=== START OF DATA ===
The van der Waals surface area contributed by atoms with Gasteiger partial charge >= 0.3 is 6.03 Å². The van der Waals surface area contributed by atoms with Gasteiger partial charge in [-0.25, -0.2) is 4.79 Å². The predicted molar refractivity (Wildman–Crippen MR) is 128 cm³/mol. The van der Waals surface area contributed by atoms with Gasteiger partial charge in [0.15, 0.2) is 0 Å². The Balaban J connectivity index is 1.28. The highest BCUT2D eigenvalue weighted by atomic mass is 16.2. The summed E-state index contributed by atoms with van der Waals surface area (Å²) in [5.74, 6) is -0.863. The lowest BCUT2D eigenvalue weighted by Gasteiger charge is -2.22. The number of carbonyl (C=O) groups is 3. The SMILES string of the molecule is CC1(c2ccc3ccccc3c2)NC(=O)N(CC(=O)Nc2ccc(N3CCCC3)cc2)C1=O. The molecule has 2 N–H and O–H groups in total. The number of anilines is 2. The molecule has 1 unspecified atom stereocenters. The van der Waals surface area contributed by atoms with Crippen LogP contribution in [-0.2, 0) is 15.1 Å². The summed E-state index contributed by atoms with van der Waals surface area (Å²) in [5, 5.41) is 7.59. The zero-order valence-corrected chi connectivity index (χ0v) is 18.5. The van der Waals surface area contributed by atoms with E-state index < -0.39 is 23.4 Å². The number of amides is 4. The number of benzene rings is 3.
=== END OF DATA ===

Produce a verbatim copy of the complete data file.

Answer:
The van der Waals surface area contributed by atoms with Gasteiger partial charge >= 0.3 is 6.03 Å². The van der Waals surface area contributed by atoms with Gasteiger partial charge in [-0.25, -0.2) is 4.79 Å². The predicted molar refractivity (Wildman–Crippen MR) is 128 cm³/mol. The van der Waals surface area contributed by atoms with Gasteiger partial charge in [0.15, 0.2) is 0 Å². The Balaban J connectivity index is 1.28. The highest BCUT2D eigenvalue weighted by atomic mass is 16.2. The summed E-state index contributed by atoms with van der Waals surface area (Å²) in [5.74, 6) is -0.863. The lowest BCUT2D eigenvalue weighted by Gasteiger charge is -2.22. The number of carbonyl (C=O) groups is 3. The SMILES string of the molecule is CC1(c2ccc3ccccc3c2)NC(=O)N(CC(=O)Nc2ccc(N3CCCC3)cc2)C1=O. The molecule has 2 N–H and O–H groups in total. The number of anilines is 2. The molecule has 1 unspecified atom stereocenters. The van der Waals surface area contributed by atoms with Crippen LogP contribution in [-0.2, 0) is 15.1 Å². The summed E-state index contributed by atoms with van der Waals surface area (Å²) in [5, 5.41) is 7.59. The zero-order valence-corrected chi connectivity index (χ0v) is 18.5. The van der Waals surface area contributed by atoms with E-state index < -0.39 is 23.4 Å². The number of amides is 4. The number of benzene rings is 3.